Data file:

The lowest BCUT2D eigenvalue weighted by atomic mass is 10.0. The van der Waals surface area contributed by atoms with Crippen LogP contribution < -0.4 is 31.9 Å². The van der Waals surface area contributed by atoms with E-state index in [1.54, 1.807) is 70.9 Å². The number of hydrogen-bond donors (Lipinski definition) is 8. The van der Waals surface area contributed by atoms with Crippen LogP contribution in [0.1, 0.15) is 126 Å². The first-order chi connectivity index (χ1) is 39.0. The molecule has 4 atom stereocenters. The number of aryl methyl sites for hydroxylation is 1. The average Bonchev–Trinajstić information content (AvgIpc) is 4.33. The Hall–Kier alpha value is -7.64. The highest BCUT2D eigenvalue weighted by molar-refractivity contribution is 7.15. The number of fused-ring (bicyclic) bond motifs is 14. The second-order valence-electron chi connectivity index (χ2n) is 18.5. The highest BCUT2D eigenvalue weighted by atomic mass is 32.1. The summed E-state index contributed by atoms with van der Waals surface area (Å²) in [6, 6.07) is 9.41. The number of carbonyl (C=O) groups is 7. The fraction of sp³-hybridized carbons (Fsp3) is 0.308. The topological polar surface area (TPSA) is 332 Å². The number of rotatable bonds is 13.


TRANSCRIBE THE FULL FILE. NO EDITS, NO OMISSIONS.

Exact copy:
The lowest BCUT2D eigenvalue weighted by atomic mass is 10.0. The van der Waals surface area contributed by atoms with Crippen LogP contribution < -0.4 is 31.9 Å². The van der Waals surface area contributed by atoms with E-state index in [1.54, 1.807) is 70.9 Å². The number of hydrogen-bond donors (Lipinski definition) is 8. The van der Waals surface area contributed by atoms with Crippen LogP contribution in [0.1, 0.15) is 126 Å². The first-order chi connectivity index (χ1) is 39.0. The molecule has 4 atom stereocenters. The number of aryl methyl sites for hydroxylation is 1. The average Bonchev–Trinajstić information content (AvgIpc) is 4.33. The Hall–Kier alpha value is -7.64. The highest BCUT2D eigenvalue weighted by molar-refractivity contribution is 7.15. The number of fused-ring (bicyclic) bond motifs is 14. The second-order valence-electron chi connectivity index (χ2n) is 18.5. The highest BCUT2D eigenvalue weighted by atomic mass is 32.1. The summed E-state index contributed by atoms with van der Waals surface area (Å²) in [6, 6.07) is 9.41. The number of carbonyl (C=O) groups is 7. The fraction of sp³-hybridized carbons (Fsp3) is 0.308. The topological polar surface area (TPSA) is 332 Å². The number of rotatable bonds is 13.